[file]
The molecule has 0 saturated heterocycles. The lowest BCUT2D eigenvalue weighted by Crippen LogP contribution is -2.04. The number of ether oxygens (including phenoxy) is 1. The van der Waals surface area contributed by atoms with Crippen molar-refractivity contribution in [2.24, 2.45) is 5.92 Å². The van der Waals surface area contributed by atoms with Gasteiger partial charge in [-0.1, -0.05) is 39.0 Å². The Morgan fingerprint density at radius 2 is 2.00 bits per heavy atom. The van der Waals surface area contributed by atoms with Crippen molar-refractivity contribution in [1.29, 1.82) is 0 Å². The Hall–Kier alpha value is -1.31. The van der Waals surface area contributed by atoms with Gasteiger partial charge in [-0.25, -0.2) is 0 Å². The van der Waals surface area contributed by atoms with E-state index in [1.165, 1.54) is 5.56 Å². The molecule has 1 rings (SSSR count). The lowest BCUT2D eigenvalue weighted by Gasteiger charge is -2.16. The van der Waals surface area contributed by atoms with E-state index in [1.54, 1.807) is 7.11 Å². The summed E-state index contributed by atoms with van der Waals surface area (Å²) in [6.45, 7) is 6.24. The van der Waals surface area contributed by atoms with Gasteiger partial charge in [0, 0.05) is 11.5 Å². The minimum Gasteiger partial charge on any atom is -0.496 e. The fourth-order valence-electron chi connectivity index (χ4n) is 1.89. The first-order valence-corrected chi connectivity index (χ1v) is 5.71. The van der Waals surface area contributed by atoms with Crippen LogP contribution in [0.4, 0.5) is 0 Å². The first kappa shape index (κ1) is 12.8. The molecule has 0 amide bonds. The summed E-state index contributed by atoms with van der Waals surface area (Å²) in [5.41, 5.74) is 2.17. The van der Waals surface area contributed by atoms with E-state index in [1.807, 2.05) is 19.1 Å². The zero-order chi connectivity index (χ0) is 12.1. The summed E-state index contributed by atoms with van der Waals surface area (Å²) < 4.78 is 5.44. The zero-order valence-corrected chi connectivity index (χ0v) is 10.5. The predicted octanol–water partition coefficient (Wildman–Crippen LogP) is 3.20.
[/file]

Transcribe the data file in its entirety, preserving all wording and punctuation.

The molecule has 0 saturated heterocycles. The lowest BCUT2D eigenvalue weighted by Crippen LogP contribution is -2.04. The number of ether oxygens (including phenoxy) is 1. The van der Waals surface area contributed by atoms with Crippen molar-refractivity contribution in [2.24, 2.45) is 5.92 Å². The van der Waals surface area contributed by atoms with Gasteiger partial charge in [-0.1, -0.05) is 39.0 Å². The Morgan fingerprint density at radius 2 is 2.00 bits per heavy atom. The van der Waals surface area contributed by atoms with Crippen molar-refractivity contribution in [1.29, 1.82) is 0 Å². The Hall–Kier alpha value is -1.31. The van der Waals surface area contributed by atoms with Gasteiger partial charge in [-0.25, -0.2) is 0 Å². The van der Waals surface area contributed by atoms with E-state index in [1.165, 1.54) is 5.56 Å². The molecule has 1 rings (SSSR count). The lowest BCUT2D eigenvalue weighted by Gasteiger charge is -2.16. The van der Waals surface area contributed by atoms with E-state index in [1.54, 1.807) is 7.11 Å². The summed E-state index contributed by atoms with van der Waals surface area (Å²) in [6.45, 7) is 6.24. The van der Waals surface area contributed by atoms with Gasteiger partial charge in [0, 0.05) is 11.5 Å². The minimum Gasteiger partial charge on any atom is -0.496 e. The fourth-order valence-electron chi connectivity index (χ4n) is 1.89. The first-order valence-corrected chi connectivity index (χ1v) is 5.71. The van der Waals surface area contributed by atoms with Crippen LogP contribution in [0.4, 0.5) is 0 Å². The first kappa shape index (κ1) is 12.8. The molecule has 0 amide bonds. The summed E-state index contributed by atoms with van der Waals surface area (Å²) in [5.41, 5.74) is 2.17. The van der Waals surface area contributed by atoms with E-state index in [1.807, 2.05) is 19.1 Å². The zero-order chi connectivity index (χ0) is 12.1. The summed E-state index contributed by atoms with van der Waals surface area (Å²) < 4.78 is 5.44. The zero-order valence-corrected chi connectivity index (χ0v) is 10.5. The predicted octanol–water partition coefficient (Wildman–Crippen LogP) is 3.20.